Get Tasered at Tropfest this Sunday

TASER w Ben Simpson director Matt Bird

With Tropfest happening this weekend, all across Australia, Neika Lehman has a conversation with Matt Bird about being a three-time finalist:

In 1993, in a little Sydney café called Tropicana, John Polson decided to set up an informal short film screening open to the public. Over 200 people showed up. It was then John knew he had hit upon something good. 20 years on and Tropfest has become the world’s largest short film festival, and for many of those involved, the ticket to making it big in the film business.

But despite the film festival’s growing prestige on an international level, the festival continues to emphasize the importance of its grassroots basis. The competition is open to anyone, and the winnings: over $100,000 in prizes. Tropfest draws in an eclectic mix of artists from all over the country, with varying levels of professional experience.

With over 700 entries on average, only 16 finalists are lucky enough to be selected. So it’s a pretty massive honour to be selected as a finalist three years in a row. I caught up for a brief chat with Sydney-based director/producer Matt Bird. A former student of Media Arts and Production at the University of Technology, Sydney, Matt’s skills have managed to position him as a Tropfest finalist since 2011:

Matt Bird2013 has welcomed you in as a finalist for Tropfest for the third year in a row. How does it feel this time around? What feels different?
It’s actually more nerve wracking the third time round! There’s a lot more buzz around the fact that I’m a three-time finalist and people seem to hold high expectations for me this year, which adds quite a bit of pressure.

The synopsis for your short film entry Taser goes as follows: “With 50,000 volts aimed at his back, Eddie wonders how it all came to this”. That’s a pretty short and suspenseful teaser. Without divulging any of the mystery, what inspired the plot and overall project for Taser?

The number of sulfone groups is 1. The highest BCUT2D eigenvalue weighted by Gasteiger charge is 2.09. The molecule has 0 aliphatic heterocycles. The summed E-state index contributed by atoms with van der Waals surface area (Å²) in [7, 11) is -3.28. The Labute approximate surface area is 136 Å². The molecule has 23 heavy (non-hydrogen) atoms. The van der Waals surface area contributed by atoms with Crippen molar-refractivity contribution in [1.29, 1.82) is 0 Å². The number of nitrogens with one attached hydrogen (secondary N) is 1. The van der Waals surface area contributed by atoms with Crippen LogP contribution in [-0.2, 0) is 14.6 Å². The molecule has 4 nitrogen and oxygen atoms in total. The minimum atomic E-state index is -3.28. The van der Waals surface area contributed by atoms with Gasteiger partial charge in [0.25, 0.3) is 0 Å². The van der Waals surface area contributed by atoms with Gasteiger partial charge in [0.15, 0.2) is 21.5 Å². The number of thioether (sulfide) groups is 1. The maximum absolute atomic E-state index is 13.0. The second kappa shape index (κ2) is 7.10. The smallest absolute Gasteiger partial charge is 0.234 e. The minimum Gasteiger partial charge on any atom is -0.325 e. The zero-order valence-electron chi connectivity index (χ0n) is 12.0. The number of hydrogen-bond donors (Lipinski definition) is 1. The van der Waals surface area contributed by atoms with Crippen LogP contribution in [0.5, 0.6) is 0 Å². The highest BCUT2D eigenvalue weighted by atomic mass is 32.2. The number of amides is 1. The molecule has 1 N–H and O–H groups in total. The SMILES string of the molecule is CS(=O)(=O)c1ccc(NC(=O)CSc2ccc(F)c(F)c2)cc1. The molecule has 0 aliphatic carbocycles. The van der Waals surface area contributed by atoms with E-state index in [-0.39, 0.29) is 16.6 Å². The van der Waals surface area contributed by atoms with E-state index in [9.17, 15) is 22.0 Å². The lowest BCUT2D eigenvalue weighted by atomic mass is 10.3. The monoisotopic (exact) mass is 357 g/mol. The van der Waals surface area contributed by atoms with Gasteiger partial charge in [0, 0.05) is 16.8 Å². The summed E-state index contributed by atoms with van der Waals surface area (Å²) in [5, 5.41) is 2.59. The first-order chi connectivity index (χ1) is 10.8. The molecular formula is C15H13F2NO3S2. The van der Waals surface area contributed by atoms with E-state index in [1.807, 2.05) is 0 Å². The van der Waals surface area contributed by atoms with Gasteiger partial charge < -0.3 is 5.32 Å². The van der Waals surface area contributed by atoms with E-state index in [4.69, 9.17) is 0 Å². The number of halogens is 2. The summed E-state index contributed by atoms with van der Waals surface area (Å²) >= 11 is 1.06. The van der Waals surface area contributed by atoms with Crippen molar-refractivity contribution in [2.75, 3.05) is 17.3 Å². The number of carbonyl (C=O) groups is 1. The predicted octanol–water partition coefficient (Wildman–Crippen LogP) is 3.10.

While the story for Taser is fictitious, it was inspired in part by the recent controversy surrounding taser abuse, particularly the terrible incident in Sydney last year where a young Brazilian man died after being repeatedly tased by police. On a deeper level, my film explores how we all draw conclusions based on our own prejudices – for example, we see a story on the news and make assumptions about a person or situation without knowing all the facts. Taser presents a situation, then goes back in time to explore the events which led to that moment.

Love/Hate dichotomy: what are the worst and best in the filmmaking process for you?
I love the filmmaking process as a whole, but there are always times that are stressful or challenging. Pre‐production is a stressful time as there is so much planning and organising to do, things can fall through at the last minute, and all you want to do is start making the film. Shooting can be challenging when the clock is ticking and you’re at the mercy of things like weather. That said, there can be such great moments when you’re filming and you capture that perfect take. I love post‐production because you’ve got all your ‘ingredients’ and the magic of storytelling starts to happen – all the different pieces come together and the story takes shape before your eyes and ears. Ultimately there’s nothing quite like finishing a film and showing it to people… the hardships are quickly forgotten; it’s such a rewarding feeling.

With the 2013 Tropfest Festival day right around the corner, what three words would you use to describe your feelings at this point in time?
Anxious, excited… anxious!

What other things can we expect to see from you this year? Any major plans/projects?
I’ve got three feature film projects in development, and I hope the exposure and connections I make through Tropfest will help to create opportunities to give these momentum.

Come and check out Matt’s film at one of the Tropfest screenings happening this Sunday all over Australia. Admission is free. Details of all the events can be found here.

neika

 

Words by Neika Lehman